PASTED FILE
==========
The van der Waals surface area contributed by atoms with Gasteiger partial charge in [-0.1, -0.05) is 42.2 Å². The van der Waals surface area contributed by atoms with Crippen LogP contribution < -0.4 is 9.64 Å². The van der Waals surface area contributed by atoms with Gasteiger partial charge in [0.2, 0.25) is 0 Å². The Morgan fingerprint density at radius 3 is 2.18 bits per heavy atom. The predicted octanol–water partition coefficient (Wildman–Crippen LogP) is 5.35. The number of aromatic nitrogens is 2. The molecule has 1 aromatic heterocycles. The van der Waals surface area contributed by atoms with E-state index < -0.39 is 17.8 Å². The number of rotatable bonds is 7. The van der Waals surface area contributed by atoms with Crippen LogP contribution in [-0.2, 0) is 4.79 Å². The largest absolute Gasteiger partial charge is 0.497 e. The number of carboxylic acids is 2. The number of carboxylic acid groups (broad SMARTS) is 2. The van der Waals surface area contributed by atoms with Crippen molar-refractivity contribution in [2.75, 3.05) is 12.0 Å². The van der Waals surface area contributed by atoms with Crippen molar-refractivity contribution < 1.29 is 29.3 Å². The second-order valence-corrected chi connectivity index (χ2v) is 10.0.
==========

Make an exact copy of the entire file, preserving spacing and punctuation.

The van der Waals surface area contributed by atoms with Gasteiger partial charge in [-0.1, -0.05) is 42.2 Å². The van der Waals surface area contributed by atoms with Crippen LogP contribution < -0.4 is 9.64 Å². The van der Waals surface area contributed by atoms with Gasteiger partial charge in [0.2, 0.25) is 0 Å². The Morgan fingerprint density at radius 3 is 2.18 bits per heavy atom. The predicted octanol–water partition coefficient (Wildman–Crippen LogP) is 5.35. The number of aromatic nitrogens is 2. The molecule has 1 aromatic heterocycles. The van der Waals surface area contributed by atoms with E-state index < -0.39 is 17.8 Å². The number of rotatable bonds is 7. The van der Waals surface area contributed by atoms with Crippen LogP contribution in [-0.2, 0) is 4.79 Å². The largest absolute Gasteiger partial charge is 0.497 e. The number of carboxylic acids is 2. The number of carboxylic acid groups (broad SMARTS) is 2. The van der Waals surface area contributed by atoms with Crippen molar-refractivity contribution in [2.75, 3.05) is 12.0 Å². The van der Waals surface area contributed by atoms with Crippen molar-refractivity contribution < 1.29 is 29.3 Å². The second-order valence-corrected chi connectivity index (χ2v) is 10.0.